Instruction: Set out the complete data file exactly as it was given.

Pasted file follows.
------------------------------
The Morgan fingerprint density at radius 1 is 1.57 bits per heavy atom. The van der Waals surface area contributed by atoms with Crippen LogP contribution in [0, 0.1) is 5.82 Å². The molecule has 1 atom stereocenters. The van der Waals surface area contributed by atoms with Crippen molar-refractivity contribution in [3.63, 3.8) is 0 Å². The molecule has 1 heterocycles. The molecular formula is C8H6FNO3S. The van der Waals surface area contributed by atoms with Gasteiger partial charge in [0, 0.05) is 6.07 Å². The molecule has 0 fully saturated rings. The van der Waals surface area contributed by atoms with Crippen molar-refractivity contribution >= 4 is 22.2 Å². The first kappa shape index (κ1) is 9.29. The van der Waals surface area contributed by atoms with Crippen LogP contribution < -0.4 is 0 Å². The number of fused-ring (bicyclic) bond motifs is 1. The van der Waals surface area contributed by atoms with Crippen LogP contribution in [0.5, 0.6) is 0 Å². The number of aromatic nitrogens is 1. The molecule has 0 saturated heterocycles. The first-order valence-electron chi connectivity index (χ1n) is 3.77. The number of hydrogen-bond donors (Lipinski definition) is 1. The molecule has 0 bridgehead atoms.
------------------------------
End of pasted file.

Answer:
The Morgan fingerprint density at radius 1 is 1.57 bits per heavy atom. The van der Waals surface area contributed by atoms with Crippen LogP contribution in [0, 0.1) is 5.82 Å². The molecule has 1 atom stereocenters. The van der Waals surface area contributed by atoms with Crippen molar-refractivity contribution in [3.63, 3.8) is 0 Å². The molecule has 1 heterocycles. The molecular formula is C8H6FNO3S. The van der Waals surface area contributed by atoms with Gasteiger partial charge in [0, 0.05) is 6.07 Å². The molecule has 0 fully saturated rings. The van der Waals surface area contributed by atoms with Crippen molar-refractivity contribution >= 4 is 22.2 Å². The first kappa shape index (κ1) is 9.29. The van der Waals surface area contributed by atoms with Crippen LogP contribution < -0.4 is 0 Å². The number of fused-ring (bicyclic) bond motifs is 1. The van der Waals surface area contributed by atoms with Crippen LogP contribution in [0.5, 0.6) is 0 Å². The number of aromatic nitrogens is 1. The molecule has 0 saturated heterocycles. The first-order valence-electron chi connectivity index (χ1n) is 3.77. The number of hydrogen-bond donors (Lipinski definition) is 1. The molecule has 0 bridgehead atoms.